Date of Award

12-2009

Degree Name

Master of Arts

Department

Anthropology

First Advisor

Prowse, Tracy

Abstract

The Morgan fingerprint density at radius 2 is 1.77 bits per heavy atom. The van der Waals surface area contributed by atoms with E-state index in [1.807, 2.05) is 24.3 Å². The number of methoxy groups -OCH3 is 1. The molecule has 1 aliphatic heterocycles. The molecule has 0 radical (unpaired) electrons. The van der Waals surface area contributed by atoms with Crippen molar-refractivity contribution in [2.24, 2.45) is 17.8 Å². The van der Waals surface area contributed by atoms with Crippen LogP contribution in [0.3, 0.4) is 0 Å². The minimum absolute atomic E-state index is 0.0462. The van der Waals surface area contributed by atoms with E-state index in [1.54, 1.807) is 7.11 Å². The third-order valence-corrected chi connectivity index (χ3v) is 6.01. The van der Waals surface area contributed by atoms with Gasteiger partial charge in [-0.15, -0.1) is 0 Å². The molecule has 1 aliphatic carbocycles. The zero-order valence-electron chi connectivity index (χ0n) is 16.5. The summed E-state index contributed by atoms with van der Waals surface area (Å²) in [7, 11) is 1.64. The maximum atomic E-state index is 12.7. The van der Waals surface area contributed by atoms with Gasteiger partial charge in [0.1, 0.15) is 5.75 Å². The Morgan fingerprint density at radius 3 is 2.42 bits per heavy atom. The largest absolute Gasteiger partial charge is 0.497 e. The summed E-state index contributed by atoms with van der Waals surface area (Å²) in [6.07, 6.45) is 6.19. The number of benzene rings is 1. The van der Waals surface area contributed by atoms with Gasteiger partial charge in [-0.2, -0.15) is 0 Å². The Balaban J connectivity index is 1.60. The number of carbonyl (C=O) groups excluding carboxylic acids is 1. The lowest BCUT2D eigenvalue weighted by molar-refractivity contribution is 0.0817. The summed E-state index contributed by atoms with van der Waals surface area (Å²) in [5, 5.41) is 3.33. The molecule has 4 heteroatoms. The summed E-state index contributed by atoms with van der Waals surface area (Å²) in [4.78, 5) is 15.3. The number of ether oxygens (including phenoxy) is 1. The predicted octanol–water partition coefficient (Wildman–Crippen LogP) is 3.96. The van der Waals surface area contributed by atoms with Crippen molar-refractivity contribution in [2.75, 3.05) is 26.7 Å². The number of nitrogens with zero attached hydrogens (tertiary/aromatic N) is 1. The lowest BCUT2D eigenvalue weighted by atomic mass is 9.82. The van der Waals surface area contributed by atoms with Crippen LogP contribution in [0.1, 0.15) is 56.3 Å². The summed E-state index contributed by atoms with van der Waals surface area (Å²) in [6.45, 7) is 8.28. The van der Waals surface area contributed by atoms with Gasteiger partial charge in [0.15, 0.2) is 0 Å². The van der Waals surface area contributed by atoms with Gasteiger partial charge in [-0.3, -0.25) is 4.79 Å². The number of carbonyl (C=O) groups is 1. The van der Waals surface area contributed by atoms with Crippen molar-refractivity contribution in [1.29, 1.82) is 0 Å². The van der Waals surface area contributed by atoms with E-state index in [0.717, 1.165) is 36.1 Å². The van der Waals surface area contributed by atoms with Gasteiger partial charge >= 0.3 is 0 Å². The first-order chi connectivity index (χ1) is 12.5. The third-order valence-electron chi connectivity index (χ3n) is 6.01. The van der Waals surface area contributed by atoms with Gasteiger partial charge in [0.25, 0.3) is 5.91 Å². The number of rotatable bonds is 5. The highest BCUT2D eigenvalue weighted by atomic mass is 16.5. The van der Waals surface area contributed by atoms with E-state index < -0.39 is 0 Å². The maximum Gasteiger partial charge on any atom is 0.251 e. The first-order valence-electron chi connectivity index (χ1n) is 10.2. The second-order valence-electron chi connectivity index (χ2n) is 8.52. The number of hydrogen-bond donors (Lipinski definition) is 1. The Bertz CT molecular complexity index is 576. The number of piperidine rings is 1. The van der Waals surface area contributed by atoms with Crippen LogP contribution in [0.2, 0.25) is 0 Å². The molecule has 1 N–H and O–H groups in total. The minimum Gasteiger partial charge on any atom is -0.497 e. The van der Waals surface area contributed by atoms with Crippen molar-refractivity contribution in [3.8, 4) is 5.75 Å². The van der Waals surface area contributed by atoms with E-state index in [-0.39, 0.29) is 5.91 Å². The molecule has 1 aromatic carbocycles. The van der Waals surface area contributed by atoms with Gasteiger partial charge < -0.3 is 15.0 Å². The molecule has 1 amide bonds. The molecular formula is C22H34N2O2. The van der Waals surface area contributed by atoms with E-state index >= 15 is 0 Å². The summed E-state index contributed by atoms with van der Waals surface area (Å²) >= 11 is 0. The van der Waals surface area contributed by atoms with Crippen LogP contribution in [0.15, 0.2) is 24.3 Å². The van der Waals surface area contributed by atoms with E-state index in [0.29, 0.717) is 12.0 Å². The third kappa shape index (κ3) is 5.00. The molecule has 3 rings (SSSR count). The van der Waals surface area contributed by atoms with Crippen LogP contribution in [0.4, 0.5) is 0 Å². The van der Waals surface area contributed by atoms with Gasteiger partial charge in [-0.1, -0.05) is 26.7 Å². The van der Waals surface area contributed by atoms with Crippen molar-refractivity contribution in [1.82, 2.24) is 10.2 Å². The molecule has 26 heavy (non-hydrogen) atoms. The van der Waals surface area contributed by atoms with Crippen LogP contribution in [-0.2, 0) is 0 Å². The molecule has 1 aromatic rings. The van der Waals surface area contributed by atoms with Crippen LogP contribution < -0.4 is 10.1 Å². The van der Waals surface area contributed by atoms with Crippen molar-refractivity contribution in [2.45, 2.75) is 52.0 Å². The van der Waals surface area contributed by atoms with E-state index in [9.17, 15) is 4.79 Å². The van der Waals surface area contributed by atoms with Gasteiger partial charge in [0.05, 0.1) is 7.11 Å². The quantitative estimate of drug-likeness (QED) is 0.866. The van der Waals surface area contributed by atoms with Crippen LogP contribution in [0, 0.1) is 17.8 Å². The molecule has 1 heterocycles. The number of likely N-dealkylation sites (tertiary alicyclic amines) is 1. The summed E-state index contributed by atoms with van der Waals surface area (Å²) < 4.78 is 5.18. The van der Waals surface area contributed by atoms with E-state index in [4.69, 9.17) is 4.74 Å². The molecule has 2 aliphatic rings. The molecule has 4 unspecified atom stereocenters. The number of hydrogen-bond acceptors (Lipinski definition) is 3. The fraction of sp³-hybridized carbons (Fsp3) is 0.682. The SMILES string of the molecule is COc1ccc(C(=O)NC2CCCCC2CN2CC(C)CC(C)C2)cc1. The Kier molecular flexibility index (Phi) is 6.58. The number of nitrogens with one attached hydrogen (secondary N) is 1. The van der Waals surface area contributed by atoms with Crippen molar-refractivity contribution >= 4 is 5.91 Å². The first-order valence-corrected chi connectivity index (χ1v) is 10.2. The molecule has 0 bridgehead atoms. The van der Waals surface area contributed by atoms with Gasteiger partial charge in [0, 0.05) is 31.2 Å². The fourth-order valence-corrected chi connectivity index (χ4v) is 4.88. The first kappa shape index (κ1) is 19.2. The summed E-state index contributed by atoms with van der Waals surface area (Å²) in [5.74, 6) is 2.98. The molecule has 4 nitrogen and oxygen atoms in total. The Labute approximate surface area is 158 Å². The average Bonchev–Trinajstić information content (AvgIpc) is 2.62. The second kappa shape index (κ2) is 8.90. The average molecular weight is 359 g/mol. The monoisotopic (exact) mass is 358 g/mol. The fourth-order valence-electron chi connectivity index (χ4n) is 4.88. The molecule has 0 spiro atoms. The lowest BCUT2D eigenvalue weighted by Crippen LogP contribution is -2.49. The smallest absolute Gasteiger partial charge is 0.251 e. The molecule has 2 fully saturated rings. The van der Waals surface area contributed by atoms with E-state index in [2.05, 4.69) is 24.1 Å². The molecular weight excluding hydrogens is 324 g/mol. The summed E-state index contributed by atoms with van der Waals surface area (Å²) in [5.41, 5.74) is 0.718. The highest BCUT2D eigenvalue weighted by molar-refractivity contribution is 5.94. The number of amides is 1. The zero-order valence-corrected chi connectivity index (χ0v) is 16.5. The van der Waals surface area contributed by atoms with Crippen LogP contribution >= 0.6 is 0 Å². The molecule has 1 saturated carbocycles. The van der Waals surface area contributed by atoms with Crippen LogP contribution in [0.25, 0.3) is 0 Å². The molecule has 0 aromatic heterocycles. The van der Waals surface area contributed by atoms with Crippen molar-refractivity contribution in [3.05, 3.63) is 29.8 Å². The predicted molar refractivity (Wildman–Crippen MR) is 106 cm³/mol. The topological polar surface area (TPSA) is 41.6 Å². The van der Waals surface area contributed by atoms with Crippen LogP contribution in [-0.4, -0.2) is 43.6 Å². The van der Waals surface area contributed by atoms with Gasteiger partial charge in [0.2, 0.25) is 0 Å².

This study utilizes occlusal dental microwear analysis to investigate dietary texture in a sample of Archaic period (~10,000-3,000 B.P.) and Woodland period (~3,000-950 B.P.) Native American human remains from the Carrier Mills Archaeological District (Saline County, Illinois). Molar teeth from thirty individuals were examined in a scanning electron microscope at 500x, and the number of pits and scratches were quantified. Four variables were analyzed: number of pits, number of scratches, total number of features, and the pit/scratch ratio. These four variables were used to compare differences in dietary texture between Archaic and Woodland periods, between males and females (both combined and by time period), and between those individuals who were diagnosed as having a treponemal disease and those who were not. The results indicate that there were no differences in dietary texture between the Archaic and Woodland periods. This suggests that even with the introduction of new food preparation technology (i.e. pottery) during the Woodland period, the basic texture of the food remained the same over a long period of time. In addition, no significant differences were found between diseased and non-diseased individuals at the Carrier Mills Archaeological District, suggesting that the texture of foods consumed by these two groups did not differ. Males and females, however, did show a difference in dietary texture. Females had higher values than males for all variables examined, although only number of pits and total number of features were significantly different. These results indicate that males and females had differently textured diets. I interpret this difference in the context of sex-based differences in subsistence-related activities, especially the role that females play in the acquisition and preparation of foods. When compared to previous microwear studies, these results suggest that the Carrier Mills Archaeological District differs from other Midwestern Archaic and Woodland sites due to the lack in dietary texture changes between the Archaic and Woodland periods.

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